1 September 2021

ParalympicsGB canoeists make impressive start to Tokyo campaign

Emma Wiggs, Charlotte Henshaw and Laura Sugar all set Paralympic bests as Britain’s canoeists got their Tokyo adventures underway at the Sea Forest Waterway.

Wiggs stopped the clock in 58.084 seconds to lead the way in the women’s VL2, going straight through to the A final in an event that’s making its Paralympic debut.

She wasn’t done there, returning to the water and making a good start to the defence of her KL2 title by cruising through to the A final.

But the Paralympic best in the event is no longer hers, with that achievement taken on by ParalympicsGB teammate Charlotte Henshaw.

The 34-year-old stopped the clock in 52.794s to prove she is just as adept on the water as she is in it having won Paralympic swimming medals at both London 2012 and Rio 2016.

“I put down a good performance, for me it was about blowing the cobwebs away, after 24 months without a race on the international stage,” she said.

Sugar was one of three British canoeists to automatically qualify for the final

“I am immensely proud to be in the final. I didn’t even know that was a Paralympic best time!”

The VL2 final could have more ParalympicsGB representation with Jeanette Chippington looking to join Wiggs when she goes in Friday’s semi-finals, having finished second in her heat.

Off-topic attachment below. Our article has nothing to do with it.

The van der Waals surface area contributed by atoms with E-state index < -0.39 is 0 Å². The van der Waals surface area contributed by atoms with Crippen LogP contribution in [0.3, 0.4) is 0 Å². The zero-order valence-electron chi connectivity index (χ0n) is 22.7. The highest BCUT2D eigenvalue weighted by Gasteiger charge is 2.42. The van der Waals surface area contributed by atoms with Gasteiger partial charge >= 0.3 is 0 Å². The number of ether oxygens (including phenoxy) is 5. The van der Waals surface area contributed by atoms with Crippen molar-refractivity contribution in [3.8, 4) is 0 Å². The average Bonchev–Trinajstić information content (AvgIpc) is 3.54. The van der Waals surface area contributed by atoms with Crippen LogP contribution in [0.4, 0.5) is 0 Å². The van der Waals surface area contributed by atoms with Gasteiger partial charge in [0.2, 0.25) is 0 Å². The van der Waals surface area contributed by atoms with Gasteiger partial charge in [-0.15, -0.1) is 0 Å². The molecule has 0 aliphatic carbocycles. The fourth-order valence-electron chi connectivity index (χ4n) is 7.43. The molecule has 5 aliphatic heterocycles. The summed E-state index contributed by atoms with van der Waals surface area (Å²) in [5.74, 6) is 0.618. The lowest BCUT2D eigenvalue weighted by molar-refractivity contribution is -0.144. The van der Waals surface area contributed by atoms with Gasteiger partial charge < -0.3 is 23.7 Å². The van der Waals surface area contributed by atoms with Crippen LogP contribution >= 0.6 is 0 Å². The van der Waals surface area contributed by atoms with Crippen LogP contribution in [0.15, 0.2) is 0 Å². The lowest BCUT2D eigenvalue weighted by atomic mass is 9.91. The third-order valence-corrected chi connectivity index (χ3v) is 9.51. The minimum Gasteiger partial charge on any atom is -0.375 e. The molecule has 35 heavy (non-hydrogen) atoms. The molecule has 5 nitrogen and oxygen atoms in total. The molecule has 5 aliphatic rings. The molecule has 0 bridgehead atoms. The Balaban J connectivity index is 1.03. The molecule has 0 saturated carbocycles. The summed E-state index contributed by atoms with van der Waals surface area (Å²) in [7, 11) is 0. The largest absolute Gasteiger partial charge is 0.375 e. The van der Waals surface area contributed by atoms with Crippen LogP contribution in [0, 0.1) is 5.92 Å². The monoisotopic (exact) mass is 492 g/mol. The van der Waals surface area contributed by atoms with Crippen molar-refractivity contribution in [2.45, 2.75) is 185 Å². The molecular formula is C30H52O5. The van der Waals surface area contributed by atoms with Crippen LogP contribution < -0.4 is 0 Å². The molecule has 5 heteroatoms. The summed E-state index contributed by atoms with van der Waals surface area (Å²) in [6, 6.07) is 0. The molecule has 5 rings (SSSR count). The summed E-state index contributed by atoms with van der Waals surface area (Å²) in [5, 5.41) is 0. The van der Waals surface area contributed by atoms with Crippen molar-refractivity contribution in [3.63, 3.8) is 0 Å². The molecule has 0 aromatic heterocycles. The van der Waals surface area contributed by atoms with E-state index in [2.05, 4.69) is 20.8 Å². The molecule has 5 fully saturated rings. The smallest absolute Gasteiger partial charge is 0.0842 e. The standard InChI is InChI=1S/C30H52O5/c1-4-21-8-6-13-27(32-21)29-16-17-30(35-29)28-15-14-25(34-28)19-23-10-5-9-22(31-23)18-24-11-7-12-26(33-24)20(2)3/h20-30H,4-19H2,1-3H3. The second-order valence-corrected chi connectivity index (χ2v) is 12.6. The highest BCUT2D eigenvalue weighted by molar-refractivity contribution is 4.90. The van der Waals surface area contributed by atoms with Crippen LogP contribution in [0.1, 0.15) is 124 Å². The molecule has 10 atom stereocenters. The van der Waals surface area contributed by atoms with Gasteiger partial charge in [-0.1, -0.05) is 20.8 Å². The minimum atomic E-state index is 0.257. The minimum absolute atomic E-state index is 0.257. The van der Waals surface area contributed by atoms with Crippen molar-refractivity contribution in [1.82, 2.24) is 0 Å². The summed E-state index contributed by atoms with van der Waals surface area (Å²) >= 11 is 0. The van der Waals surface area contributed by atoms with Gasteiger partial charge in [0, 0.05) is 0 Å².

Chippington had earlier gone in the first heat of the women’s KL1 event, finishing fifth in a time of 1:02.826 to progress to the semi-final, which takes place on Saturday.

Like Henshaw, Sugar represented ParalympicsGB at a different event at Rio 2016, taking to the start line for both the 100m and 200m T44 in athletics.

She too adapted to her new sport like a duck to water, reaching the KL3 final after finishing first in her heat.

Sugar did so in record-breaking time too, her 50.347s run beating the Paralympic best set by Great Britain’s Anna Dickins in Rio.

“I was a little bit oblivious in the race to where everyone else was,” said Sugar, who competed in wet conditions in Tokyo.

“I thought there was someone right next to me, so the whole last 50 metres, I was thinking, ‘you really need to grit your teeth’, but that is probably the best way for it to be.

“It was so hard. So I am happy to get it done and dusted and have got a great result.”


I am immensely proud to be in the final. I didn’t even know that was a Paralympic best time!

Charlotte Henshaw

In the men’s KL2 class, David Phillipson was denied a heat win by the barest of margins, finishing second to Ukrainian Mykola Syniuk by just over half a second. He’ll now contest Friday’s semi-final race.

So too will Rob Oliver in the men’s KL3 event having finished third in his heat in a time of 41.820s.

Stuart Wood is the only Paralympic debutant in the canoe sprint team, but is showing no signs of nerves in the men’s VL3, set for the semi-finals after finishing second in the heat.

Wood said: “It would have been nice to go straight through to the final of course, but it felt like a decent run.

“I feel good, the adrenaline was high for my first Paralympic race, but hopefully I will feel a little more relaxed for the next one.”

Ian Marsden had a scare on the start line when his boat tipped over just minutes before his men’s K1 race.

The 49-year-old recovered to finish fourth in his heat, meaning he too will compete in a semi-final tomorrow following an entertaining first day of competition.


I was a little bit oblivious in the race to where everyone else was.

Laura Sugar

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